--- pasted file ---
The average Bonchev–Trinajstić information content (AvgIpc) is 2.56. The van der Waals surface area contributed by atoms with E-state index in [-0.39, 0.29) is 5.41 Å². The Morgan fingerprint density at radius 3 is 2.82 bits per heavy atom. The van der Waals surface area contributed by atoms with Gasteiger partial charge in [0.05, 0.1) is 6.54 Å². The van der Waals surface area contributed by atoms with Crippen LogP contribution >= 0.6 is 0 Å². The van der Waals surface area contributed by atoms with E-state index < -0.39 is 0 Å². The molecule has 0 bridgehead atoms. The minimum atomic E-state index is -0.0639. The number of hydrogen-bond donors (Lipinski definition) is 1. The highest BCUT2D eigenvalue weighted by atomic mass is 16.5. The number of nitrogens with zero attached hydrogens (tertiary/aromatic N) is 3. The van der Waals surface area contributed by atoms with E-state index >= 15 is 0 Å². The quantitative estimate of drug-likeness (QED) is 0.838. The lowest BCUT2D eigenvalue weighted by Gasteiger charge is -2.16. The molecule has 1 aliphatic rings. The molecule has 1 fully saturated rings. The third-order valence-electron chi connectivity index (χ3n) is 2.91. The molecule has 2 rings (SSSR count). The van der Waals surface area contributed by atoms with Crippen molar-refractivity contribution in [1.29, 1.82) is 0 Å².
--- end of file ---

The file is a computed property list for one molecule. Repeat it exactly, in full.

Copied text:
The average Bonchev–Trinajstić information content (AvgIpc) is 2.56. The van der Waals surface area contributed by atoms with E-state index in [-0.39, 0.29) is 5.41 Å². The Morgan fingerprint density at radius 3 is 2.82 bits per heavy atom. The van der Waals surface area contributed by atoms with Gasteiger partial charge in [0.05, 0.1) is 6.54 Å². The van der Waals surface area contributed by atoms with Crippen LogP contribution >= 0.6 is 0 Å². The van der Waals surface area contributed by atoms with E-state index < -0.39 is 0 Å². The molecule has 0 bridgehead atoms. The minimum atomic E-state index is -0.0639. The number of hydrogen-bond donors (Lipinski definition) is 1. The highest BCUT2D eigenvalue weighted by atomic mass is 16.5. The number of nitrogens with zero attached hydrogens (tertiary/aromatic N) is 3. The van der Waals surface area contributed by atoms with E-state index >= 15 is 0 Å². The quantitative estimate of drug-likeness (QED) is 0.838. The lowest BCUT2D eigenvalue weighted by Gasteiger charge is -2.16. The molecule has 1 aliphatic rings. The molecule has 1 fully saturated rings. The third-order valence-electron chi connectivity index (χ3n) is 2.91. The molecule has 2 rings (SSSR count). The van der Waals surface area contributed by atoms with Crippen molar-refractivity contribution in [1.29, 1.82) is 0 Å².